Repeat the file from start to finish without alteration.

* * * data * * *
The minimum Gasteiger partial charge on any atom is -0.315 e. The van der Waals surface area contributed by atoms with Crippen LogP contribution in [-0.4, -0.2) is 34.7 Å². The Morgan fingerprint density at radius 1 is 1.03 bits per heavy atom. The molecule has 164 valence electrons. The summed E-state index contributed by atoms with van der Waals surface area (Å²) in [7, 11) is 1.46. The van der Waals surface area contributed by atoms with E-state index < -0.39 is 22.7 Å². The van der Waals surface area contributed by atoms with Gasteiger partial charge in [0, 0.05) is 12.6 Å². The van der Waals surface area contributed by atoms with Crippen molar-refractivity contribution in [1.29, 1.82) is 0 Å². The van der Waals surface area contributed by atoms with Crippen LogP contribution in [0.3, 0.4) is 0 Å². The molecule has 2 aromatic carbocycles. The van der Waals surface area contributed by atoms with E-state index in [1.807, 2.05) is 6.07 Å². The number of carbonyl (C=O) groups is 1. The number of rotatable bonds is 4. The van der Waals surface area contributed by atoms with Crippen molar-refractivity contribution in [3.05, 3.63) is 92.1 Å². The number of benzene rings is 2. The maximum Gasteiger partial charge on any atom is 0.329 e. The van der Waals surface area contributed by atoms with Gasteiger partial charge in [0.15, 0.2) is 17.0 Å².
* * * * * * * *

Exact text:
The minimum Gasteiger partial charge on any atom is -0.315 e. The van der Waals surface area contributed by atoms with Crippen LogP contribution in [-0.4, -0.2) is 34.7 Å². The Morgan fingerprint density at radius 1 is 1.03 bits per heavy atom. The molecule has 164 valence electrons. The summed E-state index contributed by atoms with van der Waals surface area (Å²) in [7, 11) is 1.46. The van der Waals surface area contributed by atoms with E-state index < -0.39 is 22.7 Å². The van der Waals surface area contributed by atoms with Gasteiger partial charge in [0, 0.05) is 12.6 Å². The van der Waals surface area contributed by atoms with Crippen molar-refractivity contribution in [1.29, 1.82) is 0 Å². The van der Waals surface area contributed by atoms with Crippen LogP contribution in [0.3, 0.4) is 0 Å². The molecule has 2 aromatic carbocycles. The van der Waals surface area contributed by atoms with E-state index in [1.807, 2.05) is 6.07 Å². The number of carbonyl (C=O) groups is 1. The number of rotatable bonds is 4. The van der Waals surface area contributed by atoms with Crippen molar-refractivity contribution in [3.05, 3.63) is 92.1 Å². The number of benzene rings is 2. The maximum Gasteiger partial charge on any atom is 0.329 e. The van der Waals surface area contributed by atoms with Gasteiger partial charge in [0.15, 0.2) is 17.0 Å².